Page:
'Pops': Louis Armstrong, master of jazz, lover of life
"Pops: A Life of Louis Armstrong," by author and cultural critic Terry Teachout, is a superb biography of Louis Armstrong, the jazz composer, singer and trumpeter whose positive attitude and mastery of music lifted him above grim beginnings and into the hearts of millions.
Special to The Seattle Times
'Pops: A Life of Louis Armstrong'
by Terry Teachout
Houghton Mifflin Harcourt, 475 pp., $30
Louis Armstrong was a lot more than a gravelly voiced vocalist who sang the hits "Hello, Dolly" and "What a Wonderful World." Armstrong was also a lot more than an innovative jazz composer and trumpet player. According to his most recent biographer, Armstrong was a human beacon of light who brightened all of humanity.
That summary might sound treacly, but the biographer makes his case well.
Perhaps the only unfortunate choice in the excellent biography "Pops: A Life of Louis Armstrong" is the title. To me and to countless other potential readers, "Satchmo" is the eternal nickname identifying Louis Armstrong, dead now 40 years but alive through his trumpet playing, vocalizing, wide smile and positive attitude toward life. Yet author Terry Teachout, obviously a brainy, hardworking biographer, decided to use the nickname "Pops" as the title.
"Pops" is what Armstrong called those whose names he could not recall or had never previously met. Yes, the nickname carries a secondary meaning — Armstrong as the spiritual father of modern jazz and so many of its practitioners. A tertiary meaning might be the popularity attained by Armstrong outside the realm of devoted jazz listeners. Still, "Pops" is a disconcerting choice for the title.
Otherwise, as a biographer myself, I must label the book a masterpiece. Part of the reason is the fit of biographer and subject. Before becoming a full-time writer (frequently for The Wall Street Journal and Commentary magazine), Teachout worked professionally as a jazz bassist. His firsthand knowledge lights up the pages. Like all biographies, the book is about the man, but it is equally about the music made by the man.
That Armstrong would amount to anything seemed unlikely in 1901, when he was born unspeakably poor with dark brown skin in New Orleans. His mother was a 15-year-old household servant who also earned money from prostitution. His mostly absent father was a turpentine-factory worker. By age 11, Armstrong was housed in the Colored Waif's Home for Boys.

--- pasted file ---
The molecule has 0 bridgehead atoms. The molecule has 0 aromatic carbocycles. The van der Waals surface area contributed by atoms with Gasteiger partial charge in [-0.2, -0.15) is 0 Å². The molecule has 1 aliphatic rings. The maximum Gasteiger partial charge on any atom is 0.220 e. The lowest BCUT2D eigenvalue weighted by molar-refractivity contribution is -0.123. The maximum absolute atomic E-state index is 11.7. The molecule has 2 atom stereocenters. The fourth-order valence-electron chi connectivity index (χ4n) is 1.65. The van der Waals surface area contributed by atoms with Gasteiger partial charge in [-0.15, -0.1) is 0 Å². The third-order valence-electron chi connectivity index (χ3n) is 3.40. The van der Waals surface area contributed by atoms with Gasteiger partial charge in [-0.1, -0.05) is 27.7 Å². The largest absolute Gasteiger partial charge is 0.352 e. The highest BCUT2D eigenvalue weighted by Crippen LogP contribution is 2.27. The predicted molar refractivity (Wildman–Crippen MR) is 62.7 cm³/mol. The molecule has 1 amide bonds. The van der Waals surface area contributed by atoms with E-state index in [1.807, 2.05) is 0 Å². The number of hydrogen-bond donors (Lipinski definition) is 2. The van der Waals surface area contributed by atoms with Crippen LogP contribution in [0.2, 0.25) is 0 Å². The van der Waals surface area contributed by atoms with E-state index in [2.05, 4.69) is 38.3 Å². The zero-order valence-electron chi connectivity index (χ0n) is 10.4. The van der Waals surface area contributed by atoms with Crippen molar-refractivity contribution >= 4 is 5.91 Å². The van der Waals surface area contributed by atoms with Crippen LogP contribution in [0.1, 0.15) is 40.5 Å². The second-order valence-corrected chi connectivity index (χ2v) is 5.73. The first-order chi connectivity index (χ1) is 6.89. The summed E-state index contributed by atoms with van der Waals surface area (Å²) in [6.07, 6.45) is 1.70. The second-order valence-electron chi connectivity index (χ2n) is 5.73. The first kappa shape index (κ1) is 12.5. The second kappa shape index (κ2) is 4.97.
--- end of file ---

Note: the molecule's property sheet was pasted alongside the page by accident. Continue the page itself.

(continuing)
He actually thrived on the relatively predictable life there, and learned music as a member of the Waif's Home Brass Band. Despite a lack of formal training, Armstrong turned out to be a natural musician. Even in a racially segregated society, everybody, black and white, could agree that Armstrong deserved a chance to play music professionally. As a teenager, he performed in New Orleans clubs. After that, the trajectory to stardom, while never painless, was relentless until he reached the top.
Armstrong harbored no bitterness about having to combat racism or needing white managers to gain entrance into the mainstream music world. Teachout shares anecdote after anecdote to demonstrate that Armstrong's onstage jolly demeanor was no act. Armstrong loved his life in music and found a path to celebrate most people he met. Sure, he divorced women he had married. Sure, he could exhibit an explosive temper occasionally. Sure, he sometimes talked sadly about the reality of racial discrimination. Mostly, though, he exuded happiness.
Here is how Teachout ends the main text: "Faced with the terrible realities of the time and place into which he had been born, he did not repine, but returned love for hatred and sought salvation in work ... his sunlit, hopeful art, brought into being by the labor of a lifetime, spoke to all men in all conditions and helped make them whole."
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